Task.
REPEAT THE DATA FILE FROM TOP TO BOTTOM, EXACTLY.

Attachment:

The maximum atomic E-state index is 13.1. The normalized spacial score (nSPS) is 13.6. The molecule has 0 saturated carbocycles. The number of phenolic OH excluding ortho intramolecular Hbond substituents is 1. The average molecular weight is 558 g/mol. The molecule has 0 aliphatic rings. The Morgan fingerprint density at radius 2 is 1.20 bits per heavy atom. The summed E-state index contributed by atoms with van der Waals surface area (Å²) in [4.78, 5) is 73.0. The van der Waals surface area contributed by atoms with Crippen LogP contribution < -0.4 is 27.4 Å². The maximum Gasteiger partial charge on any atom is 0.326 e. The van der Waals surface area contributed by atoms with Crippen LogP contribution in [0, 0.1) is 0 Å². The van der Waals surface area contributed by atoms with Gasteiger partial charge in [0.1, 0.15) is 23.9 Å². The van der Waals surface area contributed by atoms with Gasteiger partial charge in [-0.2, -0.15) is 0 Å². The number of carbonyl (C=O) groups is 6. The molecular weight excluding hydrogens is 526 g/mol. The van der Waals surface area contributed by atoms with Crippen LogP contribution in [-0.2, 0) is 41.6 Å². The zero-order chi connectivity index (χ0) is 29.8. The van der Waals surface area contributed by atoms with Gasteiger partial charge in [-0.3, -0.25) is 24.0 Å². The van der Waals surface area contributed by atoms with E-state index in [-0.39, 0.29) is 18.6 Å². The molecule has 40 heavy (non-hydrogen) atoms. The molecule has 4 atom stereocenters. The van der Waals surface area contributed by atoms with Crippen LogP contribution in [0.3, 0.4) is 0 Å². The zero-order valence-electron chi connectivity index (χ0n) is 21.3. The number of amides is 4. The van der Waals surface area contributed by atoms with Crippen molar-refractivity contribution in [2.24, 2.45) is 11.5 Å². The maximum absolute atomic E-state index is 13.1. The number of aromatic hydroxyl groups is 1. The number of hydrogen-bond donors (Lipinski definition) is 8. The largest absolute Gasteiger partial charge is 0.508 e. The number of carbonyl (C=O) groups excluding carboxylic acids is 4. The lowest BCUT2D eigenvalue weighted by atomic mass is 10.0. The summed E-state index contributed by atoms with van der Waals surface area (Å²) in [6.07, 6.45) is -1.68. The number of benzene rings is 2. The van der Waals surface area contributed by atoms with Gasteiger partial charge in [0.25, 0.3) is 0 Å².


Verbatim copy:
The maximum atomic E-state index is 13.1. The normalized spacial score (nSPS) is 13.6. The molecule has 0 saturated carbocycles. The number of phenolic OH excluding ortho intramolecular Hbond substituents is 1. The average molecular weight is 558 g/mol. The molecule has 0 aliphatic rings. The Morgan fingerprint density at radius 2 is 1.20 bits per heavy atom. The summed E-state index contributed by atoms with van der Waals surface area (Å²) in [4.78, 5) is 73.0. The van der Waals surface area contributed by atoms with Crippen LogP contribution < -0.4 is 27.4 Å². The maximum Gasteiger partial charge on any atom is 0.326 e. The van der Waals surface area contributed by atoms with Crippen LogP contribution in [0, 0.1) is 0 Å². The van der Waals surface area contributed by atoms with Gasteiger partial charge in [0.1, 0.15) is 23.9 Å². The van der Waals surface area contributed by atoms with Gasteiger partial charge in [-0.2, -0.15) is 0 Å². The number of carbonyl (C=O) groups is 6. The molecular weight excluding hydrogens is 526 g/mol. The van der Waals surface area contributed by atoms with Crippen LogP contribution in [-0.2, 0) is 41.6 Å². The zero-order chi connectivity index (χ0) is 29.8. The van der Waals surface area contributed by atoms with Gasteiger partial charge in [-0.3, -0.25) is 24.0 Å². The van der Waals surface area contributed by atoms with E-state index in [-0.39, 0.29) is 18.6 Å². The molecule has 40 heavy (non-hydrogen) atoms. The molecule has 4 atom stereocenters. The van der Waals surface area contributed by atoms with Crippen LogP contribution in [0.3, 0.4) is 0 Å². The zero-order valence-electron chi connectivity index (χ0n) is 21.3. The number of amides is 4. The van der Waals surface area contributed by atoms with Crippen molar-refractivity contribution in [2.24, 2.45) is 11.5 Å². The maximum absolute atomic E-state index is 13.1. The number of aromatic hydroxyl groups is 1. The number of hydrogen-bond donors (Lipinski definition) is 8. The largest absolute Gasteiger partial charge is 0.508 e. The number of carbonyl (C=O) groups excluding carboxylic acids is 4. The lowest BCUT2D eigenvalue weighted by atomic mass is 10.0. The summed E-state index contributed by atoms with van der Waals surface area (Å²) in [6.07, 6.45) is -1.68. The number of benzene rings is 2. The van der Waals surface area contributed by atoms with Gasteiger partial charge in [0.25, 0.3) is 0 Å².